We have lots of people come in - ranging from EXTREMELY active, to soccer moms that walk the greenway once a week - and they might say "I've had 2 different pairs of New Balance and my feet still kill me". They take their shoes off and immediately we severe signs of overpronation and the NB's they wore in are as neutral as a shoe can get ...they liked the color, of course. Unfortunately, nobody ever told them the benefits of a posted shoe, regardless of size. Usually, its as simple as getting the biomechanics right. Almost all companies out there make a full range of shoe for every type of gate, stride and usage. Truthfully there's not really anyone that makes a bad shoe - we don't sell Saucony, but I love them and they work great for me. Salomon makes an incredible biomechanic shoe, but volume distribution might not work for some. A good shoe shop will study your foot hard and they should be able to combine that with a good knowledge of what's on their wall ...or even someone elses. Try to stay open minded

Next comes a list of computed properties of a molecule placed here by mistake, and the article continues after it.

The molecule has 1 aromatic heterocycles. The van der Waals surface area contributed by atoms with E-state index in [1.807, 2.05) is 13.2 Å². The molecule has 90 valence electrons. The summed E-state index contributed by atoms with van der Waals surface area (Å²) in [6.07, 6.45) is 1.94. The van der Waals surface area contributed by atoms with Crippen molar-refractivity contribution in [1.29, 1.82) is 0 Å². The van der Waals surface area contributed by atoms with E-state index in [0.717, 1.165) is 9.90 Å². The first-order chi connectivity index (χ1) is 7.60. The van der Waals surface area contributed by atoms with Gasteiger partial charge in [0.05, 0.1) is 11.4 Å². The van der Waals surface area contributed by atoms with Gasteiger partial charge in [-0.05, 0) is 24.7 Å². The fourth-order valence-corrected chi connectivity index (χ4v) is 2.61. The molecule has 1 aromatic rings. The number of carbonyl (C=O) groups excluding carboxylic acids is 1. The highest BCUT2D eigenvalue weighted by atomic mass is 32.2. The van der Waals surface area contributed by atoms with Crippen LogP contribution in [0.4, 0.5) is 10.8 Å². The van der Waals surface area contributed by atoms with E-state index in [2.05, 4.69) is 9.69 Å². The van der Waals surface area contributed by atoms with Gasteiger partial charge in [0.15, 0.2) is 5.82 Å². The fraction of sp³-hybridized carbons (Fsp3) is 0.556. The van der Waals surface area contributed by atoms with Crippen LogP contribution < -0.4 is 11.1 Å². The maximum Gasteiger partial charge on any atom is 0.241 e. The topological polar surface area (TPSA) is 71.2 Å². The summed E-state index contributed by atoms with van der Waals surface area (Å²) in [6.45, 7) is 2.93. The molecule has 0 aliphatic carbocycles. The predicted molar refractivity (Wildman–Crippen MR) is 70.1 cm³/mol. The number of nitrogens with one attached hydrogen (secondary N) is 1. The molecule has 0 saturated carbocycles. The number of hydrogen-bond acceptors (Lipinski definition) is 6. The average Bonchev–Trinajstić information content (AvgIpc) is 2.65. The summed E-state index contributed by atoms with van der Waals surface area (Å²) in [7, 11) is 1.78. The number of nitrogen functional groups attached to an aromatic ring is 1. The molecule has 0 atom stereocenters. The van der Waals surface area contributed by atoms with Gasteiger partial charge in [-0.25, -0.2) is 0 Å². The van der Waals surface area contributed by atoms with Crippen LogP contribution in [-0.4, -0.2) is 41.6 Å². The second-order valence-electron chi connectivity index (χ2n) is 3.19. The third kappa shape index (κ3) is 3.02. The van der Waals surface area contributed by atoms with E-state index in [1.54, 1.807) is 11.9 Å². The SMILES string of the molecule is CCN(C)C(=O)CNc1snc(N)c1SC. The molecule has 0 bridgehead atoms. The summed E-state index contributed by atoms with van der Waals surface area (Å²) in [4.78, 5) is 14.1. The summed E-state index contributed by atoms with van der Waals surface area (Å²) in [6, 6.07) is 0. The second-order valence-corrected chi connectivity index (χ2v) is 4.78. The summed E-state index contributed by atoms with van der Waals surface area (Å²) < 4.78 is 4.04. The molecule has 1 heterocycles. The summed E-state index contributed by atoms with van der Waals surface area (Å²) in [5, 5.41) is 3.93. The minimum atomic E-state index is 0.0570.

15. #15

    Default

    MILLION $$ SHOE ??'s

    Uh, it's shoes........no apostrophe necessary. ..............

    From Mother's finest (apostrophe necessary to show ownership).
    droppin some science on y'all..........(the apostrophe here shows the replacement of a letter or letters with said apostrophe).

    and a little grammar.
    Last edited by Tinker; 01-26-2012 at 18:43.
    As I live, declares the Lord God, I take no pleasure in the death of the wicked, but rather that the wicked turn back from his way and live. Ezekiel 33:11

  16. #16

    Default

    Usually, its as simple as getting the biomechanics right.

    Nope. Too simple. (That's what many people think, from what I've seen. They want to ask about waterproof/breathable, durability, grip, etc. etc).